As a result, baseball was free to fine and suspend Cincinnati Reds owner Marge Schott in 1993 for negative remarks about blacks and Jews. Likewise, the NBA was free to fine Chicago Bulls forward Dennis Rodman $50,000 in 1997 for anti-Mormon rhetoric.

"There are certain rules that you know going in, the minute you sign a contract," NBA spokesman Chris Brienza said. "And you're expected to uphold them. Period."

However, the inherent vagueness of the various "best interest" clauses means that leagues evaluate offensive remarks on a case-by-case basis. And that, in turn, leaves leagues playing speech cop a subjective and difficult task made harder by the sheer volume of "trash talk" so common to athletic competition.

"Why is trash talk about someone's mother different than insulting someone's race or ethnic background?" Mr. Anshel said. "It can be argued that it doesn't make a difference, that it's all a way of expressing emotions that are heightened during competition."

Moreover, policing speech can create the appearance of a double standard.

In 1981, Mr. Turner suggested that unemployed blacks be used to move MX missiles from silo to silo in order to save money; in 1990, he said Christianity was "a religion for losers"; in 1996, he likened fellow media mogul Rupert Murdoch to Hitler; and last year he told a Polish joke about Pope John Paul II while ridiculing the Ten Commandments.

And unlike Mrs. Schott, Mr. Turner went unpunished.

"It gets very dubious, trying to decide on what's offensive speech and what the intent of it was," said Howard Fienberg, an on-line hockey columnist.

Perhaps mindful of that dilemma, the NHL recently has taken a novel approach toward curbing controversial speech by hiring independent consultant Zachary Minor to conduct "diversity training" sessions for all 28 of the league's teams.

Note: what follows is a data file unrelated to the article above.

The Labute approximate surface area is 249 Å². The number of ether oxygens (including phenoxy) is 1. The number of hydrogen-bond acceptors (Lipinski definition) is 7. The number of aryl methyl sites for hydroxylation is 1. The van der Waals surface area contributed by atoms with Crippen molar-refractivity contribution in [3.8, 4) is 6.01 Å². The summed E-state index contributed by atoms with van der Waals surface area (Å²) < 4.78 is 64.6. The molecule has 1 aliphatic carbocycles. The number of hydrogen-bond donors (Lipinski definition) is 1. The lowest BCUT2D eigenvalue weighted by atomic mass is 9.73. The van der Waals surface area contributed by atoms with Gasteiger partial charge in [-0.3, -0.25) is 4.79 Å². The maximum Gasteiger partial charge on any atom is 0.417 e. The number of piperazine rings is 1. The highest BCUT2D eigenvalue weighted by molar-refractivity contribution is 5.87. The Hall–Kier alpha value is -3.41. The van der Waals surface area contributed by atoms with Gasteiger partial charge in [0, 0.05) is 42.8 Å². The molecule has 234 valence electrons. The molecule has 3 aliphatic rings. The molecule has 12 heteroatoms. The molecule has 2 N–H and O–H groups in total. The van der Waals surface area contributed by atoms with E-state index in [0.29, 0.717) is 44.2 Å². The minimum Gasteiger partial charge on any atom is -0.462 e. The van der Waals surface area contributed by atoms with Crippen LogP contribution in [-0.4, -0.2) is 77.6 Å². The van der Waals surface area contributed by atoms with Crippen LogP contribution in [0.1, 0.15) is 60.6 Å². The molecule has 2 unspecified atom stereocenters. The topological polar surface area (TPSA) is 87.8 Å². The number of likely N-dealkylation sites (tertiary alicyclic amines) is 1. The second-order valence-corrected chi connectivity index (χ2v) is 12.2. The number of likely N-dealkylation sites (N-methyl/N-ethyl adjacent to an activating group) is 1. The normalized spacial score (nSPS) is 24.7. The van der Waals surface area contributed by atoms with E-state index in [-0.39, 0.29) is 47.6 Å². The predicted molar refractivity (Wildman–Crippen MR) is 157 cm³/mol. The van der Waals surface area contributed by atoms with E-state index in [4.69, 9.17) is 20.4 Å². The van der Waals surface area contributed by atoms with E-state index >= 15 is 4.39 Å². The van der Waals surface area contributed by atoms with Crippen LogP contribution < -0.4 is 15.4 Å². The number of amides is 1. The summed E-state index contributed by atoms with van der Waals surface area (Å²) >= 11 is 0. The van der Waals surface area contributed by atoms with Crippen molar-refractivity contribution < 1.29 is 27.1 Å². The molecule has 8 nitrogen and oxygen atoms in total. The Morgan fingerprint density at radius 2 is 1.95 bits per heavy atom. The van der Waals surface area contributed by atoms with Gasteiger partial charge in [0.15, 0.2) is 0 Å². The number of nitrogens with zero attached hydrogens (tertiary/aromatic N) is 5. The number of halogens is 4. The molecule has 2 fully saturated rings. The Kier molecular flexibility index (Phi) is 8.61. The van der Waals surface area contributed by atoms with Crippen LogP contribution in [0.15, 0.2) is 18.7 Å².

When Ottawa Senators center Vinny Prospal recently directed an ethnic slur toward Montreal Canadiens defenseman Patrice Brisebois, he was ordered by the league office to meet with Mr. Minor.

By contrast, two Washington Capitals players were suspended in 1997 for using racial epithets during games.

"We're trying to make it clear to all players that respect for each other is an utmost priority," NHL spokesman Frank Brown said. "And I think it has worked. There's no way to measure the number of incidents that may have been averted by this training. The only thing to measure is the number of instances that have come before the public.

"We have 600 players and play 1,150 games. And if it happens one time, I would say that's pretty darn good."

Other leagues may be following suit. The NFL and NBA offer some form of diversity training during their rookie orientation programs. And the NBA instituted a mandatory diversity program for league office employees last year.

While some doubt their effectiveness, Mr. Anshel said such programs can be an attractive alternative to the messy business of policing speech.

"To what extent can we control feelings and attitudes?" he said. "Well, you can't force people to have attitudes, and the major leagues don't want to be thought police.

"But we must do all we can to minimize racist and prejudicial attitudes and provide educational opportunities to alert pro athletes that they have a responsibility it's not just how you play the game, it's the personal and professional characteristics you bring to the game."